Joel hadn't touched the mug of chamomile tea I'd put in front of him. He was watching me carefully as I moved around my living room. After everything -- my chance encounter with his daughter and ex-wife, my apprehension to trust him because he was holding back the details of his marriage and divorce, and his unexpected declaration of readiness to move our relationship forward -- now was the time for The Talk.
"I don't like talking about my marriage or my divorce," he explained. "It's not just the pain that it didn't work out. What's equally bothersome is that I was a terrible husband."
I leaned toward him, murmuring that I was sure there was enough blame to go around. I was confused, though. Initially, I had given the whole issue of Joel having been divorced much less attention than his having a daughter. Of late, though, I had started thinking about the divorce more and more.
Alison was blithe about Joel's "starter marriage." After all, it seemed that a surprising number of people we knew -- either now or people from high school or college -- had been married briefly, and then divorced. A few had kids, but most had ended the marriage after a year or two and said they were lucky to have seen that it "wasn't going to work" before kids entered the picture.
Most of my friends' marriages ended before kids entered the picture.
Joel never said anything like that -- that it "just hadn't worked out." He had told me that by the time he realized he needed to behave differently for his marriage to work, too much emotional damage had been done to repair their relationship. And I knew he mourned that Michal was growing up with parents who weren't married to one another.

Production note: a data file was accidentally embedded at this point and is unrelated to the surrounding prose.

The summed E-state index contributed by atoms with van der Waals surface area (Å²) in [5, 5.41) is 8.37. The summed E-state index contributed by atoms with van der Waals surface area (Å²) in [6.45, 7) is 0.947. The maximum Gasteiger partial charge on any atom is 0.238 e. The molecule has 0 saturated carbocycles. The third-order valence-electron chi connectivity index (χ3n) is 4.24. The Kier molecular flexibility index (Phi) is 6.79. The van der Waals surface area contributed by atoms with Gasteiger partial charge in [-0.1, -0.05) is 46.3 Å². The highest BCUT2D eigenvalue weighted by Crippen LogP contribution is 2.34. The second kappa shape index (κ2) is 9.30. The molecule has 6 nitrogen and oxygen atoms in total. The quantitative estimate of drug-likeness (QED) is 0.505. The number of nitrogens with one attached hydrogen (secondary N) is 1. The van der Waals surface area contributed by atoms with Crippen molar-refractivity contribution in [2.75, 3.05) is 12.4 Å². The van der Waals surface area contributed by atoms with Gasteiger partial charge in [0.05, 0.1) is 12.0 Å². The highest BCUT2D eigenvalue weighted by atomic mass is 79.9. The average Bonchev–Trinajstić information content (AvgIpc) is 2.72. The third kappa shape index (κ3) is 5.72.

He looked a bit choked up, and I knew he was composing his thoughts. Mine raced: Had my idea of marriage evolved away from that of many of my contemporaries?
I had lost the notion of marriage as a perfect union, a built-in Saturday night date for the rest of your life. Sunsets and roses, giggling and playing footsie while paying bills each month. Instead, I viewed marriage as the beginning of something -- the beginning of a life-long project: building a family together and staying in love. Love, I had come to believe, was as much a decision as an emotion.
Were the people I knew who opted out after a year or two simply not realistic about what marriage is? Had they entered it expecting that the infatuation would never fade? And then, once they saw -- oy! -- it had faded, they were stuck with this annoyingly real person -- and off to the lawyers they go.
Had they simply given up when the going got tough? Marriage, I believe, is a commitment. And real Love is a commitment to a commitment: a pledge to stay with this person, even -- and perhaps especially -- when the going gets tough. Or was I just being too judgmental?
I figured this conversation needed a nudge, so I dropped the biggest bomb in my arsenal.
I figured this conversation needed a nudge, so I dropped the biggest bomb in my arsenal:
"Was Shelley talking about you when she said that she can't have any more kids because of 'him'?" I asked.
After a pause, he nodded.
"Well, sort of," he said. "The final straw before we separated was that she had an operation without consulting me."
"While you were married?" I gasped.
"No, no," he said, looking deeply pained. "it's not so simple. Shelley's not such a horrible person -- and, at the time, she felt that I drove her to it."
They had dated each other during their undergrad years at the University of Chicago, but didn't get serious until Joel had started medical school after a year's fellowship following college.